All this shows that you can accomplish good things if Allah wills and you are flexible in your thinking.

Moses, peace be upon him, came upon a shepherd who was praying. He listened to the words the shepherd was using and heard him say, “O God, let me comb your hair and wash your feet.” Moses was incensed that this shepherd was talking to God in such a familiar way, and attributing to God the need for hygiene. He scolded the shepherd and went on his way.

Then God spoke to Moses saying, “Did I send you to separate people from Me, or to unite people with Me?” God further stated that each person has his own method of worship that is unique to him or her, and it is “between that person and Me.”

Moses realized his error and went looking for the shepherd. When he found the shepherd, Moses saw the shepherd’s state of realization of God in everything and was humbled by it.

May peace and blessings be upon Moses, who taught us many lessons. For example, he sees a shepherd, who prays by rolling down a hill. The shepherd climbs the hill and rolls down again.

Moses asks, “What are you doing?”
“I’m praying,” the shepherd responds.
Moses replies, “Fool, you don’t pray like that.”
“How do you pray?” asks the shepherd with sincerity.

Moses shows him the correct way to pray. The shepherd thanks him and proceeds to pray in the way he has just learned.

As Moses, who can walk on water, was crossing the lake, the shepherd forgets what Moses told him. Running after Moses, across the water, he yells, “Moses! Moses! I forgot how I am supposed to pray.”

When Moses sees him walking on the water behind him, he says, “Continue to pray as you had been doing before. You were doing just fine.”

The stories of Moses are lessons in love. The shepherd in the first story loves Allah so much and shows his love by wanting to wash his feet and comb his hair. Someone who thinks he knows the “right way” to pray, comes along and spoils this expression. All of the proper praying is to make you attain the kind of closeness to Allah that these shepherds have already attained. Whatever brings you close to Allah is the right way. The goal is not praying. Allah didn’t create us for that. The goal is not working hard. The goal is Allah. All these are means to get to Allah. Whatever you do, you are doing it for Allah’s sake.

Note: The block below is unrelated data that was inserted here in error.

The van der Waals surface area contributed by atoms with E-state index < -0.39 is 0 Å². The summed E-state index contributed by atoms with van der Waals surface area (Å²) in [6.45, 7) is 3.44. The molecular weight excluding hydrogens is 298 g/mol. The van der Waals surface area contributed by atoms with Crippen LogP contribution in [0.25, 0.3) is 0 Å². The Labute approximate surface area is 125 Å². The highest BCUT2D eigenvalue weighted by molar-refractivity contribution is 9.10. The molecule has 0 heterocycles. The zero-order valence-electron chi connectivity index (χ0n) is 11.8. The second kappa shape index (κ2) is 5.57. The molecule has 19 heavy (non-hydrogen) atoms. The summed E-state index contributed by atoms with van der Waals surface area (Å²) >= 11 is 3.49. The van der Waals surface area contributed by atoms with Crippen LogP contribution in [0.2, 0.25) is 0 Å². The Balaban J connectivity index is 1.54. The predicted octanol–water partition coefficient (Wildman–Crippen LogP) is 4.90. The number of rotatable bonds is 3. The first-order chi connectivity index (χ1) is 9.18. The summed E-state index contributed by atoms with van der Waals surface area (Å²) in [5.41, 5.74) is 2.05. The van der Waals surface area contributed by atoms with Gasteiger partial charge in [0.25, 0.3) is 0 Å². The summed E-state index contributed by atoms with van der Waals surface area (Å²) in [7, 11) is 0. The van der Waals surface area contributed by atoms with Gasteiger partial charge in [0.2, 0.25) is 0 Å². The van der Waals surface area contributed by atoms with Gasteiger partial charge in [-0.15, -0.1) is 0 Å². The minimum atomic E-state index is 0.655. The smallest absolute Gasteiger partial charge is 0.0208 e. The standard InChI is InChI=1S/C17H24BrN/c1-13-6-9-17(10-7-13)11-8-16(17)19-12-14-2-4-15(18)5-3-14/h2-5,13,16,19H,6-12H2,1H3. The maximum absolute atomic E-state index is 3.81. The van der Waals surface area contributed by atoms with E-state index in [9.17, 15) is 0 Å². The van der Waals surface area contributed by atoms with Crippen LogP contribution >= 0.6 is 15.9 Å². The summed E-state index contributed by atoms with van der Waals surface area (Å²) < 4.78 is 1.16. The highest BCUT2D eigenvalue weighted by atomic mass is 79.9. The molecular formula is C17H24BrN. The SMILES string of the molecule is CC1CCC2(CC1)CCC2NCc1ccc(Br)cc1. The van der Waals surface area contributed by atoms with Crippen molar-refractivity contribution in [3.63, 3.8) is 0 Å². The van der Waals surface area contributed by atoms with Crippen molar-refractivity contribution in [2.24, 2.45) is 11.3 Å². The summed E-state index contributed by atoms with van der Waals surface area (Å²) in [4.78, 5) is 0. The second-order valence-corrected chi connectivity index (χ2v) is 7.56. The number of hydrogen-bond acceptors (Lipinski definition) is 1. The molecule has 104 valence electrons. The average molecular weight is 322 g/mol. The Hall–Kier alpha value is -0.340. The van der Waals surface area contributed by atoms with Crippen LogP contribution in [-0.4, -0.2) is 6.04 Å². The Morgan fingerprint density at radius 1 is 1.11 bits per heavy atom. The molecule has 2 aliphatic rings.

Allah says in Qur’an-i Karim, “Nothing else will be accepted but surrender.” It is true because everything else is shirk, attributing partners to Allah. When you don’t surrender, what is left is you. Allah has all the power. “La hawla wa la quwwata illa billahi ul Ali ul Azim.” If all the power belongs to Allah, and you say, I can do it, too, are you saying you are Allah’s partner? Then if so, you’re in shirk. No matter how many good deeds you do, if you are in shirk, they will not be accepted. You have to do you good deeds with intention and with surrender.